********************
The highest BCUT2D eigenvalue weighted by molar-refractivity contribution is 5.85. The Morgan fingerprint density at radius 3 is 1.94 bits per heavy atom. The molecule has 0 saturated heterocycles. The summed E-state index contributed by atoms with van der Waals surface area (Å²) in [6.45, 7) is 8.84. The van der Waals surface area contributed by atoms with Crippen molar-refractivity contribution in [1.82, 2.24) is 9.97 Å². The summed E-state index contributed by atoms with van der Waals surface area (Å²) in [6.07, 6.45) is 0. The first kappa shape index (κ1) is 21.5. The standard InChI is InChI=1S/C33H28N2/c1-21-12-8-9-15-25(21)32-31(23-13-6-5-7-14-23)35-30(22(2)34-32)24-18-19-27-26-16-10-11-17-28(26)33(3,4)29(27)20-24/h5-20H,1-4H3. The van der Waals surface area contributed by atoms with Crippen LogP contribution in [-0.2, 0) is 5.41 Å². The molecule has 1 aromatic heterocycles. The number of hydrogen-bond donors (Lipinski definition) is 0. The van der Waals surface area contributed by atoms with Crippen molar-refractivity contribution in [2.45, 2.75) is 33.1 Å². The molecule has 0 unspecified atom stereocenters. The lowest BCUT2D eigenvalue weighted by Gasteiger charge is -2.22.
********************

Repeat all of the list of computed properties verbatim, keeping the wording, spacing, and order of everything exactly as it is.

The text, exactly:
The highest BCUT2D eigenvalue weighted by molar-refractivity contribution is 5.85. The Morgan fingerprint density at radius 3 is 1.94 bits per heavy atom. The molecule has 0 saturated heterocycles. The summed E-state index contributed by atoms with van der Waals surface area (Å²) in [6.45, 7) is 8.84. The van der Waals surface area contributed by atoms with Crippen molar-refractivity contribution in [1.82, 2.24) is 9.97 Å². The summed E-state index contributed by atoms with van der Waals surface area (Å²) in [6.07, 6.45) is 0. The first kappa shape index (κ1) is 21.5. The standard InChI is InChI=1S/C33H28N2/c1-21-12-8-9-15-25(21)32-31(23-13-6-5-7-14-23)35-30(22(2)34-32)24-18-19-27-26-16-10-11-17-28(26)33(3,4)29(27)20-24/h5-20H,1-4H3. The van der Waals surface area contributed by atoms with Crippen LogP contribution in [-0.2, 0) is 5.41 Å². The molecule has 1 aromatic heterocycles. The number of hydrogen-bond donors (Lipinski definition) is 0. The van der Waals surface area contributed by atoms with Crippen molar-refractivity contribution in [2.45, 2.75) is 33.1 Å². The molecule has 0 unspecified atom stereocenters. The lowest BCUT2D eigenvalue weighted by Gasteiger charge is -2.22.